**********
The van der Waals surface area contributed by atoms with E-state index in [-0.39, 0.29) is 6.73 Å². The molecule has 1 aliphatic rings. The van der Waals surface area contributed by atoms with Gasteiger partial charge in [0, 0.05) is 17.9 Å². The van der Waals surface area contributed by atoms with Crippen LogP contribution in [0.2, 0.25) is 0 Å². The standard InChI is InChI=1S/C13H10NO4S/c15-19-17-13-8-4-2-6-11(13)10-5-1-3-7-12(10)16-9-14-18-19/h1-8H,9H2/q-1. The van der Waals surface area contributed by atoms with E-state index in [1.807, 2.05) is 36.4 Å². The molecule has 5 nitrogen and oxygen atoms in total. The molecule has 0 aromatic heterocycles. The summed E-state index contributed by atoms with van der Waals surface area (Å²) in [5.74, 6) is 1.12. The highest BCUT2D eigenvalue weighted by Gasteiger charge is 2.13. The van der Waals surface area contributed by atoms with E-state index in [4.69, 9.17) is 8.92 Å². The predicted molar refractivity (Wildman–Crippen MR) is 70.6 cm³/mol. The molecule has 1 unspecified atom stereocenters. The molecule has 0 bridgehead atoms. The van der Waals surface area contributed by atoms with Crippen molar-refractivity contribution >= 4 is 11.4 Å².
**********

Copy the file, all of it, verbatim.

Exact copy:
The van der Waals surface area contributed by atoms with E-state index in [-0.39, 0.29) is 6.73 Å². The molecule has 1 aliphatic rings. The van der Waals surface area contributed by atoms with Gasteiger partial charge in [0, 0.05) is 17.9 Å². The van der Waals surface area contributed by atoms with Crippen LogP contribution in [0.2, 0.25) is 0 Å². The standard InChI is InChI=1S/C13H10NO4S/c15-19-17-13-8-4-2-6-11(13)10-5-1-3-7-12(10)16-9-14-18-19/h1-8H,9H2/q-1. The van der Waals surface area contributed by atoms with E-state index in [1.807, 2.05) is 36.4 Å². The molecule has 5 nitrogen and oxygen atoms in total. The molecule has 0 aromatic heterocycles. The summed E-state index contributed by atoms with van der Waals surface area (Å²) in [5.74, 6) is 1.12. The highest BCUT2D eigenvalue weighted by Gasteiger charge is 2.13. The van der Waals surface area contributed by atoms with E-state index in [4.69, 9.17) is 8.92 Å². The predicted molar refractivity (Wildman–Crippen MR) is 70.6 cm³/mol. The molecule has 1 unspecified atom stereocenters. The molecule has 0 bridgehead atoms. The van der Waals surface area contributed by atoms with Crippen molar-refractivity contribution >= 4 is 11.4 Å².